Working nights can be tough on the body, and a new study suggests it might take a particular toll on men’s health.
The research, which involved lab mice and humans, hints that the male of the species might be more vulnerable to the “body clock” disturbances that come with shift work.
In the lab, researchers found that male mice showed a range of negative effects from being exposed to abnormal day-night cycles. Everything from their gene activity to their gut bacteria to their blood pressure went out of whack.
In contrast, female mice appeared largely protected.
Then, using data on more than 90,000 U.K. shift workers, the researchers found that human males also appeared more affected. Men who worked nights were more likely than men working standard hours to have metabolic syndrome—a collection of risk factors for heart disease and diabetes that includes elevated blood pressure, cholesterol and blood sugar, as well as excess fat around the middle.
Meanwhile, female shift workers were also at greater risk of metabolic syndrome than women who worked only standard hours. But that risk was lessened after the researchers factored in job type—whether people worked shifts as a medical professional or a factory employee, for instance.
Job type is important because not all shift work is created equal, said researcher Dr. Garret FitzGerald, a professor at the University of Pennsylvania Perelman School of Medicine, in Philadelphia.
There are different exposures depending on the job, he said, and differences in workers’ education and income, among other things.
Together, FitzGerald said, the findings suggest that shift work might have less impact on the female body clock—though the reasons are not yet clear.
The lab experiments did point to a role for estrogen: Female mice that had their ovaries removed—and were, therefore, not producing estrogen—were less protected from the impact of disrupted day-night cycles than female mice with normal estrogen production.
But that was not the whole story, FitzGerald said, since male mice were still worse off.
The study, published May 17 in Science Translational Medicine, is the latest to examine the potential harms of shift work.
Past research has tied shift work to increased risks of high blood pressure, diabetes, heart disease and other ills. It’s thought that there may be indirect reasons—it’s harder to eat healthily and exercise when you’re working nights—as well as direct effects of the day-night switch.
The human body’s natural circadian rhythms dictate that people be active and eat during the day, and sleep when it’s dark. Shift work throws those rhythms off.
But some research has also hinted that female shift workers might be more resilient to those effects than their male counterparts—with the latter showing higher rates of metabolic syndrome and diabetes.
The new study, FitzGerald said, dug deeper into the potential mechanisms. The lab portion showed that when male mice had their circadian rhythms thrown off, the effects were broad. (The animals were also fed a high-fat diet—similar to the eating patterns of many people who work night shifts.)
“What was striking was how pervasive the disturbance is,” FitzGerald said. “Genes, proteins, the bugs in the gut, blood pressure—all turned upside down.”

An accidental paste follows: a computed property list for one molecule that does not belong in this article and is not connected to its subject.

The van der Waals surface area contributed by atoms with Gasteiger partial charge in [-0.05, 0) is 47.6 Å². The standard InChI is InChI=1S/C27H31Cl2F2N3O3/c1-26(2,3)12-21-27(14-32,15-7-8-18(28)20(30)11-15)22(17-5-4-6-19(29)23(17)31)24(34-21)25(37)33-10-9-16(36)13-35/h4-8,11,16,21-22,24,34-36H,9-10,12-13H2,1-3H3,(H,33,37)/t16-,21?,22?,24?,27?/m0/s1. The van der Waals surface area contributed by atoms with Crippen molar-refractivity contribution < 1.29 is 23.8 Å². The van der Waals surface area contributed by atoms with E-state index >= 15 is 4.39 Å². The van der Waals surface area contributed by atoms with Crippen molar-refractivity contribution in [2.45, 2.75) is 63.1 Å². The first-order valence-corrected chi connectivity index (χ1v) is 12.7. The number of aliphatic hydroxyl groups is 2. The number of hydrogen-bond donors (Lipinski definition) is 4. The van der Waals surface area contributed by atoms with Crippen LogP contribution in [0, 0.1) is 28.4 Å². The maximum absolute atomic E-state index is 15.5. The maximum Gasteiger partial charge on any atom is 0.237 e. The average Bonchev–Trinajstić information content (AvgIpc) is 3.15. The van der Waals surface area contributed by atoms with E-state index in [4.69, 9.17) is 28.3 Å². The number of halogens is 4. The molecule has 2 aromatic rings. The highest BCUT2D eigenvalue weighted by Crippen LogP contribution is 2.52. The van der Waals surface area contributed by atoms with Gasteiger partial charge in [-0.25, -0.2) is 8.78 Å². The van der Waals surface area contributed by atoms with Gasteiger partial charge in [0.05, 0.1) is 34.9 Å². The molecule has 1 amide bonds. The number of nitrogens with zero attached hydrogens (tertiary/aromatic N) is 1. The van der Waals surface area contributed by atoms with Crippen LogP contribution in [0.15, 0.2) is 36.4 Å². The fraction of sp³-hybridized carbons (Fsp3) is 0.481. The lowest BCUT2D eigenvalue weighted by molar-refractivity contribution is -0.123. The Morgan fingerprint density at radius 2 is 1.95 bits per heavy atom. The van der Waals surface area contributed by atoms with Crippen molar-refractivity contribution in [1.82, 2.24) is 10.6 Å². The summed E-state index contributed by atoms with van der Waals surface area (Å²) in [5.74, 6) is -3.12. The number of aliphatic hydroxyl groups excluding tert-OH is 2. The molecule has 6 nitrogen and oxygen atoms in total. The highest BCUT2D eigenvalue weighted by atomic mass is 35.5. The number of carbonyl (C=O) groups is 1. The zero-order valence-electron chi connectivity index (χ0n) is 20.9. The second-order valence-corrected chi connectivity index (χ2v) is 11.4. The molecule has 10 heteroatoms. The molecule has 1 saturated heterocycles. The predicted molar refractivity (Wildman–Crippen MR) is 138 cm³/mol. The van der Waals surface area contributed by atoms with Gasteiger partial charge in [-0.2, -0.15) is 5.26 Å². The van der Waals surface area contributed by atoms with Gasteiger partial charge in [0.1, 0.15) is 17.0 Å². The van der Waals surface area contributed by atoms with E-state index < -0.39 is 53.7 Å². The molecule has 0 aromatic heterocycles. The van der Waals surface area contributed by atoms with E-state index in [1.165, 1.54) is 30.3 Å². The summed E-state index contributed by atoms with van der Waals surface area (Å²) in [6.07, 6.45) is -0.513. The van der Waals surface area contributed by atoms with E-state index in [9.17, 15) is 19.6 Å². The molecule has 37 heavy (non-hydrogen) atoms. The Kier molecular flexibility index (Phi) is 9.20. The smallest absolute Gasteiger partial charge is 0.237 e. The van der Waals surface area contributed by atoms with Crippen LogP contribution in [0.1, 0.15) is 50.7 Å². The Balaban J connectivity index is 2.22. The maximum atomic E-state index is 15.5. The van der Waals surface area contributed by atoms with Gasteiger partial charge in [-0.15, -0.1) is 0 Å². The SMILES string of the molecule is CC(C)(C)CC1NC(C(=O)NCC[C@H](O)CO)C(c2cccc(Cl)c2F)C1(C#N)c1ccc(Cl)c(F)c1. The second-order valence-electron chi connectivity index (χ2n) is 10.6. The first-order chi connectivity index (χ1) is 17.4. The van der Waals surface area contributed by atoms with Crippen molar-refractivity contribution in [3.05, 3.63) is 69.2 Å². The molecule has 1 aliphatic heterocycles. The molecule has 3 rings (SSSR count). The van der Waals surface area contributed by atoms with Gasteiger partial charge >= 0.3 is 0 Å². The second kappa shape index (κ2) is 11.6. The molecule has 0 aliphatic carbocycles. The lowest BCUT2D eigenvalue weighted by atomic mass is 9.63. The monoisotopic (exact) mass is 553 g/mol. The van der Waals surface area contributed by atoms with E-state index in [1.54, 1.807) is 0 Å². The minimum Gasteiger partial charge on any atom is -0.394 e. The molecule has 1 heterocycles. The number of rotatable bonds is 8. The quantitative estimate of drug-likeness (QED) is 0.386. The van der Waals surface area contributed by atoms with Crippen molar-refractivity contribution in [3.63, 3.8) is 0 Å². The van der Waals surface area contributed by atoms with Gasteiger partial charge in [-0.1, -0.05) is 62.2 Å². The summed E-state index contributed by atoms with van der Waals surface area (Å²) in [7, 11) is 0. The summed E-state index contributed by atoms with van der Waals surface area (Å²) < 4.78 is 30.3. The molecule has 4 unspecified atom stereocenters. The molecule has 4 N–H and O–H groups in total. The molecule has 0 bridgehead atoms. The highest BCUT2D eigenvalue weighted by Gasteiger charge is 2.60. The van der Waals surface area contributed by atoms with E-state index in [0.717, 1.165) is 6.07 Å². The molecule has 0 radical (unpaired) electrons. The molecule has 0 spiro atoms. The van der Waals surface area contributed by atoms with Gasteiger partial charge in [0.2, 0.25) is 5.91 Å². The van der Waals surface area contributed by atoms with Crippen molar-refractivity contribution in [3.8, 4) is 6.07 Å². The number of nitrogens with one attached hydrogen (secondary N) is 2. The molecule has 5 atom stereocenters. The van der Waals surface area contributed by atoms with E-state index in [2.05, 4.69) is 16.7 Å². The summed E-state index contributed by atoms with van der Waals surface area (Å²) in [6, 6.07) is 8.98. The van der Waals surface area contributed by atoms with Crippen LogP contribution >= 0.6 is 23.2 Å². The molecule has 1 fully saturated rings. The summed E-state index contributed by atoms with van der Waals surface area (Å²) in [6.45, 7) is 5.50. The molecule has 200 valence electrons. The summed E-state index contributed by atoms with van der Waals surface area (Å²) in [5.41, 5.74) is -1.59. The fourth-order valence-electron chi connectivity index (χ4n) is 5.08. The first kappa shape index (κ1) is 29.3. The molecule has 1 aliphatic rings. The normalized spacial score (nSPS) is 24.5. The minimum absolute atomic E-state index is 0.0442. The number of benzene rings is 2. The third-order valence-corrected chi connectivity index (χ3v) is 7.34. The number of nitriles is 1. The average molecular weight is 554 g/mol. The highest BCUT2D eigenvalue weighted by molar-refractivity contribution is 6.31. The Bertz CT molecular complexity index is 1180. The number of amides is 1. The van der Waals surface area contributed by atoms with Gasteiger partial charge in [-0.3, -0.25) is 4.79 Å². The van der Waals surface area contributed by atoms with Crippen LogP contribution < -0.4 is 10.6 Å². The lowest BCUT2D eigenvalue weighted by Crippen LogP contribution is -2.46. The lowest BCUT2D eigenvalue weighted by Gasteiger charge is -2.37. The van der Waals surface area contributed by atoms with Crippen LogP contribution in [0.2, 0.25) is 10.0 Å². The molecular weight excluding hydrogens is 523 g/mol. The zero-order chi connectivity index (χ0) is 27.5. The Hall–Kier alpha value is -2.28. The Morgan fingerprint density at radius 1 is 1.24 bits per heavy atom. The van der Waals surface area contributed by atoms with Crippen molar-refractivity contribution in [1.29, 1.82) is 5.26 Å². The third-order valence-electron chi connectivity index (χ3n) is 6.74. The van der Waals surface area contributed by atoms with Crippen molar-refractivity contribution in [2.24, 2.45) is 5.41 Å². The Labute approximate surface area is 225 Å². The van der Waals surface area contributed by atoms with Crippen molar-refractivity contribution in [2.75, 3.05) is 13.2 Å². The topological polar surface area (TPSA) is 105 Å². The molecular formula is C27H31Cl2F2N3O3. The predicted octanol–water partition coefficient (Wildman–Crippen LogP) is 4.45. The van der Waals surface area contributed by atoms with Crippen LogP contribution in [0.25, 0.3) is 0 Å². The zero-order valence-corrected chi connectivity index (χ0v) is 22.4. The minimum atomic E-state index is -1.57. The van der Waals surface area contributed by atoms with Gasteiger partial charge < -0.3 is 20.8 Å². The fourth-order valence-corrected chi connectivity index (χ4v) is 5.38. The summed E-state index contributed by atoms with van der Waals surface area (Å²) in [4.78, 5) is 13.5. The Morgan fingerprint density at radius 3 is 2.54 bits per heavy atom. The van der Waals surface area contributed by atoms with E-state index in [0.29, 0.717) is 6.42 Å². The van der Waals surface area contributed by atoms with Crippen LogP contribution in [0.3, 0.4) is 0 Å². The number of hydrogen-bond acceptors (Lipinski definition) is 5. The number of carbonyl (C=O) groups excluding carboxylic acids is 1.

But female mice exposed to the same circadian disruption and high-fat diet were largely unaffected.
The human portion of the study used data from the UK Biobank, a research project collecting genetic and health information on a half-million middle-aged and older British adults.
The researchers identified over 90,000 participants with a history of shift work, and compared them with participants who’d only worked standard hours. Among men, around one-third of shift workers had metabolic syndrome, versus a little over one-quarter of non-shift workers.
The condition was less prevalent among women in general, and the difference between shift workers and other workers was smaller. Then, after the researchers accounted for job type, there was no longer a significant difference between female shift workers and non-shift workers, FitzGerald said. But the difference among men remained.
While the human findings seem to support the lab findings, a sleep medicine specialist who was not involved in the study cautioned that it’s a big leap from lab mice to people doing shift work.
“I wouldn’t want people to interpret this as saying shift work isn’t bad for women,” said Dr. Sabra Abbott, an associate professor at Northwestern University Feinberg School of Medicine in Chicago.
“This suggests shift work might be a little less harmful for women, but we need more research to figure out why,” Abbott said.
“It’s interesting that they saw this signal,” she added. “But it needs to be taken with a huge grain of salt.”
FitzGerald, too, stressed that the whole issue is complicated. Definitively linking disease risks to shift work at all is tricky, he said, because there are so many variables—including all the differences in education, income and daily exposures between people who have different kinds of work.
Those caveats made, both experts also said the findings highlight the potential health impacts of shift work.
More broadly, FitzGerald noted, everyone should be aware of the importance of “good sleep hygiene.” That includes getting sunlight during the day, he said, and turning off the devices—and their artificial light—at night.
Seán T. Anderson et al, Sexual dimorphism in the response to chronic circadian misalignment on a high-fat diet, Science Translational Medicine (2023). DOI: 10.1126/scitranslmed.abo2022
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Shift work may harm the health of men more than women (2023, May 17)